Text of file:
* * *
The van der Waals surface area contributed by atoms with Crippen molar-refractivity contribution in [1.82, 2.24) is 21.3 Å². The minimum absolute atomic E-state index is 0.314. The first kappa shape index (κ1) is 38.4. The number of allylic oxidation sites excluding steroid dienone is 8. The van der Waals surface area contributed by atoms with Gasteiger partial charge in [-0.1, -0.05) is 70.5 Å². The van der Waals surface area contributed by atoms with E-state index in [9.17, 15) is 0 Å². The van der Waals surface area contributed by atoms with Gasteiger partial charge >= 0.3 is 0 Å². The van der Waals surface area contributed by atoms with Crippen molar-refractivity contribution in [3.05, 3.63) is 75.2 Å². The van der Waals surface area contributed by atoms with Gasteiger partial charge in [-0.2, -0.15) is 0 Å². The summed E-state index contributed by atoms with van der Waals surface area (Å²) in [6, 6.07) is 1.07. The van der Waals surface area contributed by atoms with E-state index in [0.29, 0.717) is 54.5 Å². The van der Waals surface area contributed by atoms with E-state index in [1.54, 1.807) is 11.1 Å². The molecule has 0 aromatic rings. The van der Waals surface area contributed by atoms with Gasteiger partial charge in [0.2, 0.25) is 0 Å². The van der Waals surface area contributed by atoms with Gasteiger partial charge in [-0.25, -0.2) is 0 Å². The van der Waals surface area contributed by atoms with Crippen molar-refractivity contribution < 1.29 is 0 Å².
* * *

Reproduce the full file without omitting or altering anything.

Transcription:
The van der Waals surface area contributed by atoms with Crippen molar-refractivity contribution in [1.82, 2.24) is 21.3 Å². The minimum absolute atomic E-state index is 0.314. The first kappa shape index (κ1) is 38.4. The number of allylic oxidation sites excluding steroid dienone is 8. The van der Waals surface area contributed by atoms with Gasteiger partial charge in [-0.1, -0.05) is 70.5 Å². The van der Waals surface area contributed by atoms with E-state index in [9.17, 15) is 0 Å². The van der Waals surface area contributed by atoms with Gasteiger partial charge >= 0.3 is 0 Å². The van der Waals surface area contributed by atoms with Crippen molar-refractivity contribution in [3.05, 3.63) is 75.2 Å². The van der Waals surface area contributed by atoms with Gasteiger partial charge in [-0.2, -0.15) is 0 Å². The summed E-state index contributed by atoms with van der Waals surface area (Å²) in [6, 6.07) is 1.07. The van der Waals surface area contributed by atoms with E-state index in [0.29, 0.717) is 54.5 Å². The van der Waals surface area contributed by atoms with E-state index in [1.54, 1.807) is 11.1 Å². The molecule has 0 aromatic rings. The van der Waals surface area contributed by atoms with Gasteiger partial charge in [0.2, 0.25) is 0 Å². The van der Waals surface area contributed by atoms with Gasteiger partial charge in [-0.25, -0.2) is 0 Å². The van der Waals surface area contributed by atoms with Crippen molar-refractivity contribution < 1.29 is 0 Å².